Thursday, May 6, 2010

another default is possible


The general strike and demonstrations protesting the misery plan masquerading as “bail-out” yesterday were massive and robust. The several hundred thousand who impressively filled the streets and Syntagma Square are constituting a political force that today is the real locus of democracy in Greece. 

Protests like these helped to bring down the dictators in the early 1970s and more of them now can topple a pseudo-democracy that has failed the country. As PASOK leads the IMF Trojan horse through the gate of Parliament, the unions and groups are gathering for renewed protests this evening.

There are many possible resolutions to this crisis. By no means is the official immiseration plan a “done deal,” as the capitalist media now acknowledges. Even the Wall Street Journal recognizes that default could follow from determined resistance.

Greece faces hard times, but who will have to bear the brunt of the pain? This is a political question that will be decided by the struggle now unfolding.

Who should pay? Whose dignity is to be sacrificed? Why should the banks and creditors, the politicians and major tax-evaders escape the plight they have dumped on the country through corruption, negligence and opportunism?

These are questions of justice and community, and the usual glib mix of lies, platitudes and neoliberal clichés is not going to satisfy a people awakened and stirred.


A real political moment has been opened in Greece.

Default would mean renegotiating everything. But who can be trusted to negotiate for Greece? Certainly not PASOK or New Democracy.

So it’s also time to question the form of democracy, and, if necessary, to change it. Not just the ruling government, then, but government as such is at issue.

Whatever Greece gained under the sign of Europe now comes at the price of immiseration, and there are no guarantees that ostensible benefits will survive the bailout – as any honest analyst admits.

If the Euro founders and the project of “Europe” breaks up, as Merkel in Berlin is whining, then junk this neoliberal, technocratic Europe and let’s see what real democracy can put in its place from below.

These are days for solidarity and focus.


In the fog and tear gas of struggle, we hope comrades will act with all possible care and compassion. We understand the rage and frustration, and the economic terrorism behind it. And we can see the everyday context of state repression and provocation, falling hardest on immigrants and autonomist young people.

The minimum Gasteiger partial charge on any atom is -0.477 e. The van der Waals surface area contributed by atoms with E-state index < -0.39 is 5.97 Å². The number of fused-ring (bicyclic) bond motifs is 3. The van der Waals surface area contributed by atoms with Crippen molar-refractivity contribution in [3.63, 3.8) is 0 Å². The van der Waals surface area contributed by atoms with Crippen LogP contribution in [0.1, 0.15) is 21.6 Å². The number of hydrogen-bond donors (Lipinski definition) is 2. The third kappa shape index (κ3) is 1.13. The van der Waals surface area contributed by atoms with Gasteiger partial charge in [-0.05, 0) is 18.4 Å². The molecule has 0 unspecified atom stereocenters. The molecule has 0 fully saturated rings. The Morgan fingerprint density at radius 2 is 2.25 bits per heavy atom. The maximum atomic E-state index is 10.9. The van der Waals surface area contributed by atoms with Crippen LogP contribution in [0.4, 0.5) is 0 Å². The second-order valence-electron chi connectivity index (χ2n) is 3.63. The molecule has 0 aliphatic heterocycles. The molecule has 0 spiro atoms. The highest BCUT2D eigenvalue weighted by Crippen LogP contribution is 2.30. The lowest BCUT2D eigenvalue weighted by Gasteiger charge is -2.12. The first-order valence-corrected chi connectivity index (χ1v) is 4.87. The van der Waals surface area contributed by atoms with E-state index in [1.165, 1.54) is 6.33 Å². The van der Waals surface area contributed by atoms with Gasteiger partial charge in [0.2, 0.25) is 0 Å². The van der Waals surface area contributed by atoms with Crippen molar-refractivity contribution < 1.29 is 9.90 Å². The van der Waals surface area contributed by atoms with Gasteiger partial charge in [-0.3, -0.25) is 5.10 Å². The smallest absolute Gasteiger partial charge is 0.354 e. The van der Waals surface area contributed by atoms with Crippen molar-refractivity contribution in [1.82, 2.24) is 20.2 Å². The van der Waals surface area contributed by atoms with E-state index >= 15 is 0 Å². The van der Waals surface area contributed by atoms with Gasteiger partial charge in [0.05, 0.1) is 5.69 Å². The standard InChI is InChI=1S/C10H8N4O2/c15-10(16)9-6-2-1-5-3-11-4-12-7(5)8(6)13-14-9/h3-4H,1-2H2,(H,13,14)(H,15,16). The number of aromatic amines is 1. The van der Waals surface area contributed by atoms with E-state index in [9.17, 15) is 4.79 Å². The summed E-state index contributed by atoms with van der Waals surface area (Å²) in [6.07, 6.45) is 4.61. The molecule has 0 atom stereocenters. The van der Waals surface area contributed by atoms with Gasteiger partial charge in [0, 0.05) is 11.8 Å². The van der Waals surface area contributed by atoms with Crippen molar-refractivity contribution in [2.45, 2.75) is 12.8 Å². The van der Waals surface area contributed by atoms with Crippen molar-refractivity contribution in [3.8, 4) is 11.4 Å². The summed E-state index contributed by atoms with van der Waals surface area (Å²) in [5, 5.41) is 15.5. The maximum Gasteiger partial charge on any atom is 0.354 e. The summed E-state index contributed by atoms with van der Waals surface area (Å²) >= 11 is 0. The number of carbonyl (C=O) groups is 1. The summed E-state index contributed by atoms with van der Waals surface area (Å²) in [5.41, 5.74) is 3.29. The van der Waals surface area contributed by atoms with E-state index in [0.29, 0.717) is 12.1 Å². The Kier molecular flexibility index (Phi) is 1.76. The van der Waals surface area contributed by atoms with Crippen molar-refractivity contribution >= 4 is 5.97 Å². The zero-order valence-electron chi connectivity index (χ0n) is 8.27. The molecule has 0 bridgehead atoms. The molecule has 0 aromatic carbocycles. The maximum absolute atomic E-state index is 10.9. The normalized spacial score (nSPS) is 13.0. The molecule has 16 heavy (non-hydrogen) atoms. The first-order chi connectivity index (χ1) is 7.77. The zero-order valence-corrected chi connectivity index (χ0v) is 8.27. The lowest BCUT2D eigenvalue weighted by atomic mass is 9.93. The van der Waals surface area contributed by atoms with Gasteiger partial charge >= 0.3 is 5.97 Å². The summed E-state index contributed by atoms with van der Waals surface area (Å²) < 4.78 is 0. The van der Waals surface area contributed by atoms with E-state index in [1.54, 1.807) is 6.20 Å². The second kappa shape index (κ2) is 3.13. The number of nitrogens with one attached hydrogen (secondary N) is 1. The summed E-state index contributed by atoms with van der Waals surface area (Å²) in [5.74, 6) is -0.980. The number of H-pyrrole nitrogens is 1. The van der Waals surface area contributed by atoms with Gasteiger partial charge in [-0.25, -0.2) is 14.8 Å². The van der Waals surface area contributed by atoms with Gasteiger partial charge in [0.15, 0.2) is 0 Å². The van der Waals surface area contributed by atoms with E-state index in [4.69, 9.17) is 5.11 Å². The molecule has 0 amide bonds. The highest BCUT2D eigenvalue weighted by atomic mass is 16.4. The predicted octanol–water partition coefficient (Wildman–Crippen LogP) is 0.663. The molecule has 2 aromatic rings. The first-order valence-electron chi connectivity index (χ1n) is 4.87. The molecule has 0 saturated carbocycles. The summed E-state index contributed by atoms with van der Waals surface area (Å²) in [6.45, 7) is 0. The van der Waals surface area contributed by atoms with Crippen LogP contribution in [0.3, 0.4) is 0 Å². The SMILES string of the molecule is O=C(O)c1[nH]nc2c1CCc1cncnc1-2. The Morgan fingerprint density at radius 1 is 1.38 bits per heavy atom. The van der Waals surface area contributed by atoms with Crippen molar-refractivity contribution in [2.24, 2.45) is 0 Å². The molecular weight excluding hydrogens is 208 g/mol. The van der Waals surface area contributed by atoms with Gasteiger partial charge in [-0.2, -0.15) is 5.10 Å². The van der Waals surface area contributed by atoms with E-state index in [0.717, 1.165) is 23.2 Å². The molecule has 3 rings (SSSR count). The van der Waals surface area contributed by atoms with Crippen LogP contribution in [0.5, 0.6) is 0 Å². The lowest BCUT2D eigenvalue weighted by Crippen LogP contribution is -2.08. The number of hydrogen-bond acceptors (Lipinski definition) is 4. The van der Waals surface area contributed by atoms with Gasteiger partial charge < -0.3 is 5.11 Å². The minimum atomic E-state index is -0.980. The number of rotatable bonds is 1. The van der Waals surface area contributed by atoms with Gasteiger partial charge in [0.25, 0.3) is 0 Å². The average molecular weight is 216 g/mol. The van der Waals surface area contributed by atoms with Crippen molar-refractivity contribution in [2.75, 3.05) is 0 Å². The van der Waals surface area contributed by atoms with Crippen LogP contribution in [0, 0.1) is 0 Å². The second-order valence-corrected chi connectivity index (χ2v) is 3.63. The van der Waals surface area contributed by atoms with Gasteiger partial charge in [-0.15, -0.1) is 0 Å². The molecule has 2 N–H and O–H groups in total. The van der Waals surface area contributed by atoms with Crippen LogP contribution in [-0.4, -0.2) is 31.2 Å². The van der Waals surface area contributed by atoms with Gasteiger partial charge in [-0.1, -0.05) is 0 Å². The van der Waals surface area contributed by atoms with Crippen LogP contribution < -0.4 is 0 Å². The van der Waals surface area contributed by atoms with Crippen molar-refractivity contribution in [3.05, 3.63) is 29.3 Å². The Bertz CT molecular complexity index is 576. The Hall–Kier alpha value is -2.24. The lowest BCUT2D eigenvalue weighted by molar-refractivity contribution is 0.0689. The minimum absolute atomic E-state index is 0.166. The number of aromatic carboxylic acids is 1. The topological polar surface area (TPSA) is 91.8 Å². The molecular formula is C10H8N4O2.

The deaths of three employees at Marfin bank is a shock that hits us, too. The loss of three lives is terrible, and a real disaster for their families and loved ones. While we doubt this was intended by any comrade, we’ll also refrain from shifting all blame onto the bank’s chairman, who insisted with threats that his employees stay at their desks on the path of a massive and angry protest. The bank’s negligence was in any case well summarized by an employee, in a letter that has circulated widely.

There is, always, an ethics of struggle, and we hope there will be searching reflections and discussions of appropriate tactics and strategy in this one. We also hope solidarity and realism will keep those debates, when they happen, from becoming divisive.

As far as we can see, this is above all a struggle for dignity and the meaning of democracy. Dignity and real democracy are worthy aims that are not beyond reach in Greece. In the context of Europe, no struggle now is more important, and the hype and spin of mediatized wedges driven from above should not be allowed to distract or divide it.

AP/GR 


Letter from a Marfin Bank employee, in Greek original on Indymedia Athens and translated on Occupied London.

3 comments:

  1. Excellent post, fratello. We're keeping track of the Greek situation. Is this Athens the Berlin of 1919?

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  2. Let's hope not, since we hope for a different outcome from 1919! In any case, it's a very different conjuncture in so many ways. The most relevant comparison I guess would be Argentina, 2001/2.

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  3. Is Scurvy Tunes ever coming back? Love, from Occupied Oakland !!

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